My mother has always encouraged me to make lists of pros and cons, and that is a good practice. Usually, it gets me to really think about all the possible aspects and outcomes of my decision, both good and bad. The problem I have is in weighing their value. There may be only one or two "cons" on my list, but they may be so significant that they outweigh the eight "pros" in the other column.

I know - I over-analyze a bit.

I've found that talking it out with others helps, too. Trusted friends whom you respect can shed light on your decision-making, bringing up points that you perhaps never thought of. A good friend won't make the decision for you, though, but will act as a sounding board for you to verbalize your conundrum. Talking about it out loud, whether with someone else or just to yourself, also gives you a sense of your attitude toward one decision or another. If I find myself getting into a debate about my options to the point where I'm defending one choice over the other, it somehow becomes very clear.

My last piece of advice is not all that tangible, but works for me. Sometimes, we don't realize that deep down, we KNOW what we want. It may not be the popular decision, or the choice that our friends or family would make, but in our gut we know it's the best for us. I know when I've made my decision because of how I feel when I finally commit to it. Sometimes it's like I was just punched and I feel defeated. Other times I'm excited and anxious. The key here is being able to LISTEN to your gut without having others' opinions about what you "should" do affecting that feeling. That's the rub right there.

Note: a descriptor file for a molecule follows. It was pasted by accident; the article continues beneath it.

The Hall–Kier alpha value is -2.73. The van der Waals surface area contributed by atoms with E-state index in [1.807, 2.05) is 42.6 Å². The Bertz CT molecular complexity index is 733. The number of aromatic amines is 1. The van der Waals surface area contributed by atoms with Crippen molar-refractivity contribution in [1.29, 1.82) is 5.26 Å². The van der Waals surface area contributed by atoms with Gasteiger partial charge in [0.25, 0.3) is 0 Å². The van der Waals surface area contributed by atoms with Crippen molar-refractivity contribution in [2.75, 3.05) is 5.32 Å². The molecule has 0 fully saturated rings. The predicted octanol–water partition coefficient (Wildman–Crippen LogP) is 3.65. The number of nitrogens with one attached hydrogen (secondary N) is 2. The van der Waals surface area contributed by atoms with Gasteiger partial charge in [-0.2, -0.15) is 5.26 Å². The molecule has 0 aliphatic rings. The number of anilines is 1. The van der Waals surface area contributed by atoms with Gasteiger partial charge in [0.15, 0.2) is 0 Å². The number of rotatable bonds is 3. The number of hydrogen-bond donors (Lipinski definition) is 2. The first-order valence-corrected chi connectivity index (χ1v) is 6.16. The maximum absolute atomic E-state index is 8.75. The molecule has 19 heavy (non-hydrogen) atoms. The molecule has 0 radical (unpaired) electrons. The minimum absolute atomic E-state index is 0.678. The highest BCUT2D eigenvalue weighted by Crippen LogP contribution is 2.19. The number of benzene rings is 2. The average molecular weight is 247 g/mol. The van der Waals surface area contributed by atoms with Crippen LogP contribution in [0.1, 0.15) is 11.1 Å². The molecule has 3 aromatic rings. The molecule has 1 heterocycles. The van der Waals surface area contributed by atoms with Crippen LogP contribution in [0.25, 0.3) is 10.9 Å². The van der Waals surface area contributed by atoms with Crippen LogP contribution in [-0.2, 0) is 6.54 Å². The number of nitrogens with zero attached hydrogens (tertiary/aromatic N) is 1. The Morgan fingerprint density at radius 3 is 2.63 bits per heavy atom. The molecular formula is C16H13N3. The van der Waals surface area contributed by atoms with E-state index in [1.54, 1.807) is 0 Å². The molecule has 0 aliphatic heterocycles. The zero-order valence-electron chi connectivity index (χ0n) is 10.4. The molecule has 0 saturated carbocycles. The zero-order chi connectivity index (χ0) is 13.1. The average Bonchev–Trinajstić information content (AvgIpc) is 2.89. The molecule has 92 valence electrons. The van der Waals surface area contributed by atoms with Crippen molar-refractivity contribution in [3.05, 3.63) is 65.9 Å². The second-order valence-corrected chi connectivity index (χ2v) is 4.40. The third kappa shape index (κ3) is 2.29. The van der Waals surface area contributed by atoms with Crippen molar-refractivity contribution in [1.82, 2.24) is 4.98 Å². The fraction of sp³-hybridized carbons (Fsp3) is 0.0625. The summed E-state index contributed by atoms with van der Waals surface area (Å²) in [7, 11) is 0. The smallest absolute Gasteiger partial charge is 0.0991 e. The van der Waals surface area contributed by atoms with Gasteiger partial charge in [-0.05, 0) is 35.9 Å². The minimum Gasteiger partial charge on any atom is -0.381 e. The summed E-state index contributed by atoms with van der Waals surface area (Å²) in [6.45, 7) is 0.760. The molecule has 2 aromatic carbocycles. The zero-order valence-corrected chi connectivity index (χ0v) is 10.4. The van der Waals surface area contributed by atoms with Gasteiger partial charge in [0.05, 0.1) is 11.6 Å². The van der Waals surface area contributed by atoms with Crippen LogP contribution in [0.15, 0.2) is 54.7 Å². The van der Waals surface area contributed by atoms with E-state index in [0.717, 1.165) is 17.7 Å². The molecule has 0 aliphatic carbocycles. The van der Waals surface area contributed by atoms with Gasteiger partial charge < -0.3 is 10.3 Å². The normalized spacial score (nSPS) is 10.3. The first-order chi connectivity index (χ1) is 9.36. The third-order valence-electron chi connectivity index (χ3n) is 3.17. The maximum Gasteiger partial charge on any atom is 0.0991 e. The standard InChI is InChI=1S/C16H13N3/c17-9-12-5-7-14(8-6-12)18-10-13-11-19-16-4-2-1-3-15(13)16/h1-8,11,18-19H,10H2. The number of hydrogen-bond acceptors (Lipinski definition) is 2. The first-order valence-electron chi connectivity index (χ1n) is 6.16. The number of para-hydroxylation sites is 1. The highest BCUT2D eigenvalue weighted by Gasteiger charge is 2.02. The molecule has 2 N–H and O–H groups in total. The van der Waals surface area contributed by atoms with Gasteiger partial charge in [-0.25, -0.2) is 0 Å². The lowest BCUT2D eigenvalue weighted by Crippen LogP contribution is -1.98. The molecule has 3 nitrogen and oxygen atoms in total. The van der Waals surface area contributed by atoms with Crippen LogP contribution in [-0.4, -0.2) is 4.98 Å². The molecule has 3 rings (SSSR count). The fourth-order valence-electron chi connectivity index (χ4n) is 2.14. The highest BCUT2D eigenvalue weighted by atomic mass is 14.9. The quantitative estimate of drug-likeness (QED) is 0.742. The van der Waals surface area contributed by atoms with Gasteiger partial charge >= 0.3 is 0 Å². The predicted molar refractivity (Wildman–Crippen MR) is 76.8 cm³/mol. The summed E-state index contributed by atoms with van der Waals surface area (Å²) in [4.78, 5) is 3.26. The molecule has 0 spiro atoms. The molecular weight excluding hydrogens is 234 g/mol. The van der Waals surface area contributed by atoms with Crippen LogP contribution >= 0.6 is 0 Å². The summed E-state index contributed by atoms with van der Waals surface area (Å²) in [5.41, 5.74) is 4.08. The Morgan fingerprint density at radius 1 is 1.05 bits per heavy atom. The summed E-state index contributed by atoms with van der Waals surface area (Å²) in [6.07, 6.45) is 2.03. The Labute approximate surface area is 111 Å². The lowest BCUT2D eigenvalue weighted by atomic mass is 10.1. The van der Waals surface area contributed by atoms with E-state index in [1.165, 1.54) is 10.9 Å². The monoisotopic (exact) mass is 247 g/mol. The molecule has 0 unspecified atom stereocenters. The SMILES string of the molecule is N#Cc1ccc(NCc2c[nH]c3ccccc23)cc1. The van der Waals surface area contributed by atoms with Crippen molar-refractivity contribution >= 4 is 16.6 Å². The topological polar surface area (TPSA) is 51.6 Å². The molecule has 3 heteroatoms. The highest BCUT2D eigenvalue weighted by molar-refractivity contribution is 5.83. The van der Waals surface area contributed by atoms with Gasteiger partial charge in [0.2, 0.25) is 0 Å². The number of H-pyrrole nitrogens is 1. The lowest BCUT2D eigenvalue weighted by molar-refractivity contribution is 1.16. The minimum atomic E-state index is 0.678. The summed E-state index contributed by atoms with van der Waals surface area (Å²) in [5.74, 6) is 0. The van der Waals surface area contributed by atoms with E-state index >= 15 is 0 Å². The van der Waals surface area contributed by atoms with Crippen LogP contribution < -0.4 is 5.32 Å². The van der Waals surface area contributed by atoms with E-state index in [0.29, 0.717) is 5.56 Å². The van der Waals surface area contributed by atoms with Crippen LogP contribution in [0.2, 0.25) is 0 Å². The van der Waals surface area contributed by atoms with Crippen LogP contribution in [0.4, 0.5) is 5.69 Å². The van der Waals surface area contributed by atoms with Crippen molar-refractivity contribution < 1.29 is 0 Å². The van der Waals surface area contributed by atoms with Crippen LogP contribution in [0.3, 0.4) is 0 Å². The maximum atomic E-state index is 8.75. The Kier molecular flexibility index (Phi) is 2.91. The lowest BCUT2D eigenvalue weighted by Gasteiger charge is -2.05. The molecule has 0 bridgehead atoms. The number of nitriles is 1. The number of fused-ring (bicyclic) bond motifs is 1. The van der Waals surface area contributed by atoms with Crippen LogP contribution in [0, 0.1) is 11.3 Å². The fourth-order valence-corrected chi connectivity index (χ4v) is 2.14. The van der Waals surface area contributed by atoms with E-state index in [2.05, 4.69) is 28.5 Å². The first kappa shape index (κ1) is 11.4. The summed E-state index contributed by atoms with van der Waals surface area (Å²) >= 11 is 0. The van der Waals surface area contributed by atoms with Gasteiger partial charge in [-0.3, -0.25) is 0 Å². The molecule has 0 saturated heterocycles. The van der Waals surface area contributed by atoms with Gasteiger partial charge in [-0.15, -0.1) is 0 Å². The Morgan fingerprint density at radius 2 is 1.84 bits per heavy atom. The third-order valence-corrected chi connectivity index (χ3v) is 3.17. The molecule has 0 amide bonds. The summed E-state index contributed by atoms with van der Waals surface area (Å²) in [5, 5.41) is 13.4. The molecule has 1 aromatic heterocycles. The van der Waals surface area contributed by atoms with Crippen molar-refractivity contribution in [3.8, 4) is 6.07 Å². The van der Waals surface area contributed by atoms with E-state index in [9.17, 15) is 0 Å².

Above all, know that decisions, while they seem very, very final, are not always. These are variable times we live in, and you never know what's around the corner or what kind of curve ball God's going to throw you next. Make your decision with an open mind that if circumstances change, you'll be open enough to revisit and reevaluate if necessary.